Policies, local and national, shape our classroom practices, our instructional decisions and our interactions with students and colleagues.
Sometimes, that connection is hard to see, especially when policies create a culture of silence which makes it difficult to track the impact on student learning or teacher decision-making. The climate surrounding immigration issues and undocumented students and families is one of those issues. Over the past few months, stories of ICE raids, deportations of gainfully employed immigrants, travel bans, demands for a new border wall, the legal uncertainty surrounding whether undocumented students can qualify for in-state tuition, and now, in early September, the announcement of the end of the DACA program, have woven themselves through the news cycles and through the hallways at school.
The culture of fear, silence and uncertainty surrounding students’ immigration status surely affects our ability to create safe and effective learning environments.
This week during fall break, I was invited by a colleague to visit the offices of our state senators along with the group, Aliento, and Arizona Education Association members. The groups were there to deliver a message regarding the importance of enacting a sensible and “clean” replacement for the Deferred Action for Childhood Arrivals program. I went to observe and learn more about the DREAM Act, but ended up with the opportunity to advocate for my students who are unable to advocate for themselves. While there, I learned about Valeria. This is an excerpt of the letter that was presented to our senators, telling her story (written by her teacher Rafael Vasquez):
There are countless stories in our classrooms like my student Valeria, a DACA recipient from Xavier College Preparatory who worries of what this [the end of DACA]means for her academic future and risk for deportation.
In December of 2001, Valeria crossed into Arizona through the Nogales border as an 8 month old in her mother’s arms. She has only known the United States, and Graciela, her mother, recalls her first word being “Hi.” I met Valeria in 2012 as a sixth grade student and knew from that moment that she was unlike any other child. Valeria, who is part of a mixed status family, fears that her parents would get deported before she attends college. Her parents have shaped her into the young lady of integrity that she is and have helped in the creation of her goals. She wants to make her community proud through being a first-generation college student and becoming an immigration attorney with her alma maters being Stanford University and Yale Law School respectively. Valeria’s greatest hope is to be a citizen of the United States and to not live in fear, rather to live feeling safe with a sense of stability. She has never met her older brother, Luis, but has created a bond only by telephone. She dreams of being able to hug her brother and play with her niece and two nephews. In addition, Valeria has many opportunities; Xavier College Preparatory hosts study abroad field trips to its students to places like Ireland, Ecuador, Germany and France. However, due to her immigration status, Valeria does not have the opportunity to participate in these programs, worried that she would not be able to return with her classmates. This is just one of the countless stories of the undocumented families that we serve as educators.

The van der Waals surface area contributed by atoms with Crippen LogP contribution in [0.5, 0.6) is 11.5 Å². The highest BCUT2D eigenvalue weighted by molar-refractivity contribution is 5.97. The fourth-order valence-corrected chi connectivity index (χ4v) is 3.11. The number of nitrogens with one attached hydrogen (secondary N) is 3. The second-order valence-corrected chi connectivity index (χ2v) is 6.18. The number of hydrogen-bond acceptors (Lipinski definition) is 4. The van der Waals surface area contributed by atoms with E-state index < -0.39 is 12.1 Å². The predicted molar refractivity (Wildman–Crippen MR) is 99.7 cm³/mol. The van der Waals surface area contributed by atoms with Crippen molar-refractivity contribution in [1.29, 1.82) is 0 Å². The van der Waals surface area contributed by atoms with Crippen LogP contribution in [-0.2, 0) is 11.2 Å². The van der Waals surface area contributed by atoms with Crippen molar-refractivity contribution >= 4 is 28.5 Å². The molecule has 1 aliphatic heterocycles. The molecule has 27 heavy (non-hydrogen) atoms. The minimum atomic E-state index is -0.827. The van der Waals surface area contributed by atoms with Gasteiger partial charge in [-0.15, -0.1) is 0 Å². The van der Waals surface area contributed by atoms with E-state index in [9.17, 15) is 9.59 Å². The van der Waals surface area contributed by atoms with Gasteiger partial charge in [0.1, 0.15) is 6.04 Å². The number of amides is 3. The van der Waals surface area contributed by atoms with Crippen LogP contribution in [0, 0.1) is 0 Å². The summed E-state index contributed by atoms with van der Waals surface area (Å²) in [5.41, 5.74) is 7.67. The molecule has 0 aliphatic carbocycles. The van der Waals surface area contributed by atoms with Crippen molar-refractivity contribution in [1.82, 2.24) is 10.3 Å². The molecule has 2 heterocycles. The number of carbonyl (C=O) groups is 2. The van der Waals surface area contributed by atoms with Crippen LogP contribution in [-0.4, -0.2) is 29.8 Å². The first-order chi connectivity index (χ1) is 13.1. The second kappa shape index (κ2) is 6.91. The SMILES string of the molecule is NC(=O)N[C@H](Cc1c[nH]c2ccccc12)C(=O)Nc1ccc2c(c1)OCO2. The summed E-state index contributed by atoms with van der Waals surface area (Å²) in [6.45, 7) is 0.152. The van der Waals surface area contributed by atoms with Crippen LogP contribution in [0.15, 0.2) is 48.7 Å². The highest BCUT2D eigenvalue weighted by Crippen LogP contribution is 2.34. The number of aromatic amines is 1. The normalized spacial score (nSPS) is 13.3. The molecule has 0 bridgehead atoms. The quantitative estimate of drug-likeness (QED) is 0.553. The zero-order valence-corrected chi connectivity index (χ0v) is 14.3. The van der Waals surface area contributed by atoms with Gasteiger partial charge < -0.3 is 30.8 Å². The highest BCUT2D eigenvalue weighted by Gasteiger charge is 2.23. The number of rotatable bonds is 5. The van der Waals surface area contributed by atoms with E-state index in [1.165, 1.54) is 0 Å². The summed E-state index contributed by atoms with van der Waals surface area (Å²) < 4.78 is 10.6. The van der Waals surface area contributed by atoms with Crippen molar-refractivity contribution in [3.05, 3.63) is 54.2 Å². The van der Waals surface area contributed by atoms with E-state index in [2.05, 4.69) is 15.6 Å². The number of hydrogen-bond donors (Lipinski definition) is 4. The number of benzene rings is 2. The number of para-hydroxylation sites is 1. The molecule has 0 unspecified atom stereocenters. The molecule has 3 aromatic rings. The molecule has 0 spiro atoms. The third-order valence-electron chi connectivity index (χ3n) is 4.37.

…. We as teachers of the various Arizonan communities fear that if we don’t get any legislation passed by the end of the year there will not be legislation in place before the March expiration date [for DACA] therefore making students like Valeria continue to live in limbo and at risk of deportation.
Stories like Valeria’s usually go untold. Occasionally, a student shares information about their own or a family member’s immigration status, but I don’t ask, and usually it is not something they talk about. However, even if most of my English Language Development students are documented and here legally (and many of them were actually born here), their parents or other family members may be losing their opportunity to stay in the United States. I can only imagine the stress within a family with some members facing potential deportation when DACA ends. And chronic stress is not good for learning.
One thing to note is that despite so many recent moves that create fear in these students and families, the majority of Americans believe that the Dreamers should have a legal way to stay in the United States. Perhaps, this is why bipartisan support for the DREAM Act is building.
My hope is that our leaders can come together and agree on a plan that supports our students and their families, a plan unburdened by further actions that create a climate of fear and mistrust. Dreamers are an integral part of our communities, our economy, and the American Dream.
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